I believe interpersonal relationships form our biggest reservoir of potential in terms of spiritual growth, mental health, and therefore physical wellbeing as a result. A new friend, ‘letting go of’ or resolving a negative relationship, choosing to express your true feelings about something – these can all be life-changing events. When we relate to people, our beliefs, attitudes, perceptions, thoughts and feelings all become flexible to change – and could be stimulated, challenged or reinforced depending on the other person. The intensity of such changes of course depends on the nature of the relationship – but even the smallest changes can create ripples that have an ongoing effect. Significant relationships are vast areas in themselves in terms of the positive or destructively negative effects they can have. But I want to focus on the seemingly insignificant ones – because they can hide potentially great thriving friendships that you’d never have expected. In a time of economic hardship, its relevant to remember that great relationships are free and far more useful and powerful than anything you could buy.
Unfortunately, it seems a lot of relationships aren’t particularly strong, or emotionally honest. We often rely on emails, texts, social networking sites to communicate, as a way to feel ‘included’ or receive attention. Our social lives can exist as precarious and fragile as those little glass structures that they used to make in Fraggle Rock, to come tumbling down the moment you hit a dark patch or a true inner crisis. Sometimes if and when you start talking about feelings, insecurities, anxieties or personal goals you might find its more than people are used to dealing with. I recently asked some friends how well they know other friends, and asked some random questions e.g. “how does so-and-so feel about their life at the moment?” “What are their goals?” and the common answer was “I have no idea!” followed by a strange awakening, and excitement to get to know their friends better. Behind our happy facades, materialistic lives, ipods and mobiles, I have a sneeking suspicion that many people yearn to be able to truly express themselves within open, honest relationships, and to be truly known and understood. But having the courage to do so can only come about from becoming more in touch with yourself, more self-aware, to begin with.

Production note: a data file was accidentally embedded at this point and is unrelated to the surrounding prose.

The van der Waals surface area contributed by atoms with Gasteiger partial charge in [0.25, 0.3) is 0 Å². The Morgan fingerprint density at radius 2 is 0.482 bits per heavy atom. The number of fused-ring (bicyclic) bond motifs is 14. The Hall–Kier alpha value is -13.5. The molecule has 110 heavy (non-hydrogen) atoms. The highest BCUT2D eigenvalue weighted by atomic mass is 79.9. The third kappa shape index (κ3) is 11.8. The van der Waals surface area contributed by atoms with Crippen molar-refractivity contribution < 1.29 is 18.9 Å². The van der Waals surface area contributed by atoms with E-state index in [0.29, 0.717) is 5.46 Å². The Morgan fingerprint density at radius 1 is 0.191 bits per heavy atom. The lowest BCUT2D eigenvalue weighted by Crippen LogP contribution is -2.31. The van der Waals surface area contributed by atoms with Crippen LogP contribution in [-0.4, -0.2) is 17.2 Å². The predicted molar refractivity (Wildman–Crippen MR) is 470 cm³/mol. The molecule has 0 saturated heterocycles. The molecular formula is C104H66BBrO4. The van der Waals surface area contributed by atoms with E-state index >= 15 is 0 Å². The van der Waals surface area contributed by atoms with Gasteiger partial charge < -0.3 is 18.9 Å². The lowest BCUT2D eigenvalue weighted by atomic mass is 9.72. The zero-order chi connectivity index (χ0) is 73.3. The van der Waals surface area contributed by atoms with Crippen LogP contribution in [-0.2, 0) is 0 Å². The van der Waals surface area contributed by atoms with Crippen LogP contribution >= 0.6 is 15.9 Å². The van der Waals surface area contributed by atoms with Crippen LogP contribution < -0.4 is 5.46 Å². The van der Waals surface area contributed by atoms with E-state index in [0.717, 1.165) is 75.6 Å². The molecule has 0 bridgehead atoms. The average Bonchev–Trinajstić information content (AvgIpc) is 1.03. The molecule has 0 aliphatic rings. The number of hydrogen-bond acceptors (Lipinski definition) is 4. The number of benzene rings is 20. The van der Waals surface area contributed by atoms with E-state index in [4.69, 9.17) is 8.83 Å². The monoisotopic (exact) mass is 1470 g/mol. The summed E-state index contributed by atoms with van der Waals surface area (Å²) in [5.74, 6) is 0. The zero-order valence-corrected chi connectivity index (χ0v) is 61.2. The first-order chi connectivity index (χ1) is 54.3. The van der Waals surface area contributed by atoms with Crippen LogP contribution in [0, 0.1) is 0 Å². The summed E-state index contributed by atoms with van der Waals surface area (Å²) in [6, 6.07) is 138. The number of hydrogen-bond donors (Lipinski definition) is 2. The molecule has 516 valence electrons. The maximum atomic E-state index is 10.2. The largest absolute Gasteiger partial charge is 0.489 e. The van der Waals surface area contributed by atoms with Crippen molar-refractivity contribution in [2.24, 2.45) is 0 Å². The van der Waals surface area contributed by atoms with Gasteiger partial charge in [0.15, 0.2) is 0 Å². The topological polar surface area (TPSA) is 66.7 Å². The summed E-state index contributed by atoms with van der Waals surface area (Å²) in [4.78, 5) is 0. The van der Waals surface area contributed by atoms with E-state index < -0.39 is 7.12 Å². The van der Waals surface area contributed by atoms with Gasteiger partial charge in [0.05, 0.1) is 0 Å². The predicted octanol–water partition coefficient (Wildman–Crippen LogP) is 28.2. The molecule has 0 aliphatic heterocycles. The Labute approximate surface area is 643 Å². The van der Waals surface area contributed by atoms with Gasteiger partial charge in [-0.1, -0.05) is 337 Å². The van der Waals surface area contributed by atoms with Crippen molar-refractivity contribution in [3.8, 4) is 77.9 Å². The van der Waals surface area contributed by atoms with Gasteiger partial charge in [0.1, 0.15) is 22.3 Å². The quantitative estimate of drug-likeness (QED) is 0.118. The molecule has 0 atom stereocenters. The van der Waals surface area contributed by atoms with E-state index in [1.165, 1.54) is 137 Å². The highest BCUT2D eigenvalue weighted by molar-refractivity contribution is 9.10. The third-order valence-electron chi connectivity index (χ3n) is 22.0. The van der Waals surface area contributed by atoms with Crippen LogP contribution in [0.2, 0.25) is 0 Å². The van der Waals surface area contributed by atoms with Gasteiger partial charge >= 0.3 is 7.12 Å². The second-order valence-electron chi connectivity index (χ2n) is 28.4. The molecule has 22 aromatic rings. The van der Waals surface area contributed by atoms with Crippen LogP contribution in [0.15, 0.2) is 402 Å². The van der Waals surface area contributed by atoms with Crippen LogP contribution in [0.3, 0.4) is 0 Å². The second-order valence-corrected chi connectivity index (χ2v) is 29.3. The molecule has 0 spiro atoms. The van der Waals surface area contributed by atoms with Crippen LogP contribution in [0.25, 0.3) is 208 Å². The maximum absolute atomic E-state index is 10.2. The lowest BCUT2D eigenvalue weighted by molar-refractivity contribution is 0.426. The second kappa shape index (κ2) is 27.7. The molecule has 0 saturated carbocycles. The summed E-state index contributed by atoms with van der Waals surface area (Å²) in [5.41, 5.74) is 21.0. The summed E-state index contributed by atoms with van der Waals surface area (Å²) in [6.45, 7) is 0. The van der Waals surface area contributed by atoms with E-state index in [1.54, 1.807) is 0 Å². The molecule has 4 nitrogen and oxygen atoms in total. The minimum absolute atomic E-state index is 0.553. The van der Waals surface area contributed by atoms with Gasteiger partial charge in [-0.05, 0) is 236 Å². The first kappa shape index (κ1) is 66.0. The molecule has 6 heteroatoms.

Here is a quote from Carl Rogers, a psychotherapist: “I find I am more effective when I can listen acceptantly to myself, and can be myself. We cannot change, we cannot move away from what we are, until we thoroughly accept what we are. Then change seems to come about unnoticed. Another result which seems to grow out of being myself is that relationships then become real. Real relationships have an exciting way of being vital and meaningful. If I can accept the fact that I am annoyed at or bored by this client or this student, then I am also much more likely to be able to accept his feelings in response. Real relationships tend to change rather than remain static” (from On Becoming a Person).
I’m not going to present any exercises or ideas for exploring or enhancing your potential relationships with people in your life – even if you just start thinking about it then thats great.